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Health & Wellness

Help Boost Your Well-Being with a Crafting Hobby

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Whether you knit, crochet, sketch, paint, weave, quilt, bake bread or create pottery out of clay, there is pleasure, purpose and even psychological benefits in making something from scratch.

That’s the premise of a new book Craftfulness: Mend Yourself by Making Things by longtime friends and fellow crafters Rosemary Davidson and Arzu Tahsin.

Davidson recently spoke to GetOld about the positive impact of crafting from her home in London. 

Get Old: How long have you been crafting?

Davidson: Ever since I can remember. When I was about five or six, my great aunt taught me to knit and my grandmother taught me to sew.

GO: Is crafting a daily activity for you? 

Davidson: Pretty much. I knit every day, mostly in the evenings. I just started a baby scarf for a friend’s son. I do woodcutting, and I recently took a class on darning, so I spend a lot of time using the technique to mend moth holes and embellish woolens.  And, once a week I meet with four other women friends to do pottery in the studio of another friend, who was our children’s pottery teacher.

GO: You and Arzu want to encourage everyone to craft. Why?

Davidson: We believe that creativity is part of being human. People often don’t think they’re creative. Maybe that’s because when they were young somebody told them that they weren’t good at art. But we all have an intrinsic urge to make something. Crafting adds meaning, new experiences, new encounters and fresh areas of interest and inspiration to our lives.

GO: How do you believe crafting is connected to health and well-being?

Davidson: There’s both purpose and play in making things. From a mental-health standpoint, the satisfaction of creating something with your hands may help build self-esteem, confidence and resilience. You begin to feel, ‘if I’m able to do this, what else am I capable of doing that I might never have thought possible before?’

What’s more, as you knit, crochet, make a pot or knead dough, your mind is rested because it’s focused on that one activity alone. In this way, using your hands and your imagination to express an idea or an emotion and produce an object, is very much like meditation. Awareness of the outside world is reduced as you’re deeply absorbed in your task, and afterwards you feel may reinvigorated and relaxed.

GO: You’ve written that crafting was a form of therapy for you when you went through periods of depression. How so?

Davidson: When I experienced severe and prolonged bouts of depression, there were times I wasn’t really capable of doing anything. I’d lost my ability to concentrate. I couldn’t read. I couldn’t function as an employee so I wasn’t working.

One of the few things I could do was knit. In my experience that repetitive, rhythmic activity helped calm me.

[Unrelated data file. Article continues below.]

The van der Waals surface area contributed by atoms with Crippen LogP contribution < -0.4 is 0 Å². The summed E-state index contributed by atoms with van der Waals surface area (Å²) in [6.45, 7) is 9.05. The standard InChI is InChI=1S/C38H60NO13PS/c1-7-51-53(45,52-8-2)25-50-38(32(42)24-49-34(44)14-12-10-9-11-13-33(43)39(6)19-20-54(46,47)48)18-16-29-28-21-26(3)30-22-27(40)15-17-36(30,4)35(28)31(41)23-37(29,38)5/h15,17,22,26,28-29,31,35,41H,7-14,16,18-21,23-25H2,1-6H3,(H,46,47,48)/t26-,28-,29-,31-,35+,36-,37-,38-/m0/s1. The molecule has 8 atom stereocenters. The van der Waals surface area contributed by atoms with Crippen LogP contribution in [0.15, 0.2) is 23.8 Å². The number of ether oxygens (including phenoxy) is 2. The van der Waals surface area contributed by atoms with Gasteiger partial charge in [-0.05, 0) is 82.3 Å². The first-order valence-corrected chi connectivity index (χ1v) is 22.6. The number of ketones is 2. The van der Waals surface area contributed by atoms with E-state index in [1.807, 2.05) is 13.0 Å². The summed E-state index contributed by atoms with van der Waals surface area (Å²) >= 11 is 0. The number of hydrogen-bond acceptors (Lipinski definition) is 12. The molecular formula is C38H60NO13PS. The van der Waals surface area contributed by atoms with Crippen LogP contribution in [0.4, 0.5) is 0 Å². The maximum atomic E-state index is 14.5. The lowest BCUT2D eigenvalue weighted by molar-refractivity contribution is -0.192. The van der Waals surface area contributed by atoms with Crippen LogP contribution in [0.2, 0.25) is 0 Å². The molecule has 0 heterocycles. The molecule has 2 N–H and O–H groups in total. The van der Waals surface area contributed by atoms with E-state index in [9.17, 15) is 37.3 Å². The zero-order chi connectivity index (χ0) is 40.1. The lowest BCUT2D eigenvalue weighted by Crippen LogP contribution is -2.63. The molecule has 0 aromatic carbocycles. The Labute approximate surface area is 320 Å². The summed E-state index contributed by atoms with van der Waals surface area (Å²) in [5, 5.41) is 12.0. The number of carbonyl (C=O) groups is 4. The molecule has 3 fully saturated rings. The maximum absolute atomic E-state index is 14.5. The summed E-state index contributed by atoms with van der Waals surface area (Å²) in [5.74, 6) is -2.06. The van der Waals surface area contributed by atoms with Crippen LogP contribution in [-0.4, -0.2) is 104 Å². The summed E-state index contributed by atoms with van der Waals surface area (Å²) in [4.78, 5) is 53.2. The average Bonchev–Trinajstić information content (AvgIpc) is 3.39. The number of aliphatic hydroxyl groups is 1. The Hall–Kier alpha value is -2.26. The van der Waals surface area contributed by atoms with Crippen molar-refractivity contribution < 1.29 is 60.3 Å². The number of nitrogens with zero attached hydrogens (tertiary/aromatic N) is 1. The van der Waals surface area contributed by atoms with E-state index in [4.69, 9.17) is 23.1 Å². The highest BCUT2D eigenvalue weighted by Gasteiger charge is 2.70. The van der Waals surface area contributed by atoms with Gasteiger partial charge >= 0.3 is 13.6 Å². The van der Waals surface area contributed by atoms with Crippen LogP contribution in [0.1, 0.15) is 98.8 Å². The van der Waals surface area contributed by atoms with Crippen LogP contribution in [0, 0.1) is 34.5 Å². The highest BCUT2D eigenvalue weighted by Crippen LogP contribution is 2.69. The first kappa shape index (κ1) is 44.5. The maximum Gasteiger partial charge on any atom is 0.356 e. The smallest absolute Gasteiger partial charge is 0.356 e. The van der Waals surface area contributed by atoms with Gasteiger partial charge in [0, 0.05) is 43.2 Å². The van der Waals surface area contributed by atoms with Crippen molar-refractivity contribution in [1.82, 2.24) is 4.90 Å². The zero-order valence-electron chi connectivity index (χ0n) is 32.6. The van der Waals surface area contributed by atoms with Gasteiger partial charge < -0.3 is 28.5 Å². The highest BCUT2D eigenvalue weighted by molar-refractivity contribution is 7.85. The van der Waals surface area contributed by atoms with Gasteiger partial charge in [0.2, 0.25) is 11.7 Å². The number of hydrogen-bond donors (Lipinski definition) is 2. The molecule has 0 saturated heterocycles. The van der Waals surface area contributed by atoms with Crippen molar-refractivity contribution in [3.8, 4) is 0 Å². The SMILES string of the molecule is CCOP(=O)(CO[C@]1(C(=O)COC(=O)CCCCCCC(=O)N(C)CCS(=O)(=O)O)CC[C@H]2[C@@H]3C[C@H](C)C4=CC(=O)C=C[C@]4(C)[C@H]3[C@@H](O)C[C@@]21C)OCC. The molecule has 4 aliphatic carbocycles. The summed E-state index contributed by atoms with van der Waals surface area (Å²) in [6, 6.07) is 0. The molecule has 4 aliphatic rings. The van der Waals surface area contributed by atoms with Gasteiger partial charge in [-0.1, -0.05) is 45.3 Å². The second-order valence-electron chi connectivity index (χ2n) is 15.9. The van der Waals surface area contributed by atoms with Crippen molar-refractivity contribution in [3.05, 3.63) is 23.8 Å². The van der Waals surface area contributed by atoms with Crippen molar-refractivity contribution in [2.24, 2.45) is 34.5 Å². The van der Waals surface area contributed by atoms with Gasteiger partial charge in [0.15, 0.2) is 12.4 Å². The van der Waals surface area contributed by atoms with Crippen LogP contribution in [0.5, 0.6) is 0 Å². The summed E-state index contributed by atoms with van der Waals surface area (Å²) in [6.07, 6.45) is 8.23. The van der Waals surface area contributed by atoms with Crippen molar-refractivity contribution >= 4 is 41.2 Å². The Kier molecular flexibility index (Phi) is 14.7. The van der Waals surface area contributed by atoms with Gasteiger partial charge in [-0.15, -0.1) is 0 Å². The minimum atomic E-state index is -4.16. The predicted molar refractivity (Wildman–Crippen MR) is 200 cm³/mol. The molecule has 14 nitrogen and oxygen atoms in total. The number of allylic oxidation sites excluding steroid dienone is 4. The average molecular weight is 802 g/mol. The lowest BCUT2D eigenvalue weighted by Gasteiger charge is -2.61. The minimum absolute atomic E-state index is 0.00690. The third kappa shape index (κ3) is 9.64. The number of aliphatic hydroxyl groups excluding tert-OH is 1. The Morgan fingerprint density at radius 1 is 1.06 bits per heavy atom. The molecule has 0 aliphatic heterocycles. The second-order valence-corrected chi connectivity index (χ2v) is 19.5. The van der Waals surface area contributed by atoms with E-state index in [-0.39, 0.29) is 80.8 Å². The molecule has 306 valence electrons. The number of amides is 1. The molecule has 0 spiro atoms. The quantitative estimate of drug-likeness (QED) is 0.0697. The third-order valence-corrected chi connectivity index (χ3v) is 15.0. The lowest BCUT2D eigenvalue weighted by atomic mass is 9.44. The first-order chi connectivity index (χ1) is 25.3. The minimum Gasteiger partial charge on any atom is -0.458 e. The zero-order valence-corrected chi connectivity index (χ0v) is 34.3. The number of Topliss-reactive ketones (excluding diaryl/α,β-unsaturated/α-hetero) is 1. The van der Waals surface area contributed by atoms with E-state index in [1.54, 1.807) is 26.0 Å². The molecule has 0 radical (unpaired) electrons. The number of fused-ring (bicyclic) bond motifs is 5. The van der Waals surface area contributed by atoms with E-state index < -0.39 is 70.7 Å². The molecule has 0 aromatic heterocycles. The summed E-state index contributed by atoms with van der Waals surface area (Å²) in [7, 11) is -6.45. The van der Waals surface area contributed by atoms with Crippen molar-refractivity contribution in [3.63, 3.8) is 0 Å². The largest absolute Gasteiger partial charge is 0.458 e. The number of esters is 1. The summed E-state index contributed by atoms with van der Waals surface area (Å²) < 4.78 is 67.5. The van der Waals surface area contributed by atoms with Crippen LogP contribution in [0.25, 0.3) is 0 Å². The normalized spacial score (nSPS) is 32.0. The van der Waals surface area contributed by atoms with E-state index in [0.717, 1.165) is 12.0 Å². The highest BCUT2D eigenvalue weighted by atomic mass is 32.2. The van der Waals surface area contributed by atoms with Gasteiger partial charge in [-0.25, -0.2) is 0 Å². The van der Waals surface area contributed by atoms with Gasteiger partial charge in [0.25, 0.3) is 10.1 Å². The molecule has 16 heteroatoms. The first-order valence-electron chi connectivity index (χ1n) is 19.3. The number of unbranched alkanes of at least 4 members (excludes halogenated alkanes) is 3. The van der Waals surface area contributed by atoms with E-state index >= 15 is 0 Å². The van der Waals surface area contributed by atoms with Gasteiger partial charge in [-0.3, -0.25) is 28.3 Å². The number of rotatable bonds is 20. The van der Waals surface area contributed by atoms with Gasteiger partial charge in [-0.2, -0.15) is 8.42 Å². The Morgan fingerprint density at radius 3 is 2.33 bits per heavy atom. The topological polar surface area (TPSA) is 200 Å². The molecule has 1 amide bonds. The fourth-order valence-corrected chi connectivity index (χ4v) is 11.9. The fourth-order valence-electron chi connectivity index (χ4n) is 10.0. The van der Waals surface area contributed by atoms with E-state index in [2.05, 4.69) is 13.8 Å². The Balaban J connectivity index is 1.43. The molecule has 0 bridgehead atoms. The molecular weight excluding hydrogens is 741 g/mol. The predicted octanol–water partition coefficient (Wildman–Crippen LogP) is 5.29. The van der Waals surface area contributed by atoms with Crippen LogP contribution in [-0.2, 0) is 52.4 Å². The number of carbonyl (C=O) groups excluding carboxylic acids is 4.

GO: If someone has never had a creative hobby, how can they get started?

Davidson: It’s important, above all, to enjoy what you’re doing. There’s a sensory, tactile side of craft that that’s very individual. Some people are going to be drawn to thread or fabric, other people to paper and paint or charcoal. Maybe there’s something you remember enjoying as a kid that beckons to you again.

Think of something you’ve always wanted to have a go at and just, literally, start. Take pen to paper, brush to canvas. Try to approach the activity as you imagine a child would, letting go of self-judgment and expectations. Remember, nobody is good at something the first time they do it.

Start with something easy that’s not an investment of hours and hours. If you’re going to try knitting, begin by knitting the simplest square or scarf. Whatever you choose, you might want to take a class or learn from a friend. Or you can take a tutorial in your own home. You can easily find how-to videos on every imaginable craft.

Part of the fun is the surprise. With pottery, what’s so delightful is that you never know what you’re going to get until the pot comes out of the kiln. Sometimes you make mistakes and it’s not at all what you imagined. I embrace imperfection with a smile.

GO: Do you believe there’s particular value to having a creative pastime in midlife and beyond?

Davidson: I’ve been thinking about this quite a lot. At different times in our lives the way Arzu and I crafted was different. When we were young mothers and working incredibly hard in our careers, crafting was a way of getting away and being solitary. Now that I’m in my fifties, that’s very much changed and the social element of crafting has become important.

These days crafting is a way for me to engage with new people and new communities. It’s quite vital for me to have my Saturdays when I meet up with my group of pottery friends. We get ideas and inspiration from each other and we laugh quite a lot.

I hear from other women that as they begin to move into retirement or part-time work, crafting gives them a new sense of purpose and the excitement of learning new skills, like jewelry-making or painting. As I get older, I’m also really looking forward to one day teaching my grandchildren how to knit.

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